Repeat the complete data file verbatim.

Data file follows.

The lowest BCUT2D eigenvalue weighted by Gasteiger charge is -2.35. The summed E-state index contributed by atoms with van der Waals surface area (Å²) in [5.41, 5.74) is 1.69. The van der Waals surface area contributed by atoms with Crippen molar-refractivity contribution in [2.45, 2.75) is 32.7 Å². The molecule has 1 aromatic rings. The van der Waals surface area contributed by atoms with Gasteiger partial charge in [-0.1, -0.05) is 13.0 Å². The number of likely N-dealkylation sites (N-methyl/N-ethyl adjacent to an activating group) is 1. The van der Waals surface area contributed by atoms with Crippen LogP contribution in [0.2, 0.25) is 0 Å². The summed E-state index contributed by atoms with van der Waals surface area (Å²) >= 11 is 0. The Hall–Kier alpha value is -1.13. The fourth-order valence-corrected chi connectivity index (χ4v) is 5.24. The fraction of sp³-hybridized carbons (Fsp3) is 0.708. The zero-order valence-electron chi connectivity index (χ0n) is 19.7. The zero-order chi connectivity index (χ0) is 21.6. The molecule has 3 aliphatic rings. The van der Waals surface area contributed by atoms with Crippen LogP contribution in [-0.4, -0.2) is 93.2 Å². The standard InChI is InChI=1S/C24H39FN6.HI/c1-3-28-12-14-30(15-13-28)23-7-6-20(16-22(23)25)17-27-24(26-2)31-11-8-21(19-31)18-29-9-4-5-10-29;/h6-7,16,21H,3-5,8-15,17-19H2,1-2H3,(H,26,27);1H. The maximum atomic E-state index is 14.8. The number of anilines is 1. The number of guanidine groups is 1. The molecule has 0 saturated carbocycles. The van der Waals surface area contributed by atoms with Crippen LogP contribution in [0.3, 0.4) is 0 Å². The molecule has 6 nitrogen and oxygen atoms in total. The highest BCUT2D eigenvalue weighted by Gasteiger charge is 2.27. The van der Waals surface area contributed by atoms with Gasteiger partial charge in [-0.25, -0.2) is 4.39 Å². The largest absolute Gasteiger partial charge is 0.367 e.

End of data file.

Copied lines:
The lowest BCUT2D eigenvalue weighted by Gasteiger charge is -2.35. The summed E-state index contributed by atoms with van der Waals surface area (Å²) in [5.41, 5.74) is 1.69. The van der Waals surface area contributed by atoms with Crippen molar-refractivity contribution in [2.45, 2.75) is 32.7 Å². The molecule has 1 aromatic rings. The van der Waals surface area contributed by atoms with Gasteiger partial charge in [-0.1, -0.05) is 13.0 Å². The number of likely N-dealkylation sites (N-methyl/N-ethyl adjacent to an activating group) is 1. The van der Waals surface area contributed by atoms with Crippen LogP contribution in [0.2, 0.25) is 0 Å². The summed E-state index contributed by atoms with van der Waals surface area (Å²) >= 11 is 0. The Hall–Kier alpha value is -1.13. The fourth-order valence-corrected chi connectivity index (χ4v) is 5.24. The fraction of sp³-hybridized carbons (Fsp3) is 0.708. The zero-order valence-electron chi connectivity index (χ0n) is 19.7. The zero-order chi connectivity index (χ0) is 21.6. The molecule has 3 aliphatic rings. The van der Waals surface area contributed by atoms with Crippen LogP contribution in [-0.4, -0.2) is 93.2 Å². The standard InChI is InChI=1S/C24H39FN6.HI/c1-3-28-12-14-30(15-13-28)23-7-6-20(16-22(23)25)17-27-24(26-2)31-11-8-21(19-31)18-29-9-4-5-10-29;/h6-7,16,21H,3-5,8-15,17-19H2,1-2H3,(H,26,27);1H. The maximum atomic E-state index is 14.8. The number of anilines is 1. The number of guanidine groups is 1. The molecule has 0 saturated carbocycles. The van der Waals surface area contributed by atoms with Crippen LogP contribution in [0.3, 0.4) is 0 Å². The molecule has 6 nitrogen and oxygen atoms in total. The highest BCUT2D eigenvalue weighted by Gasteiger charge is 2.27. The van der Waals surface area contributed by atoms with Gasteiger partial charge in [-0.25, -0.2) is 4.39 Å². The largest absolute Gasteiger partial charge is 0.367 e.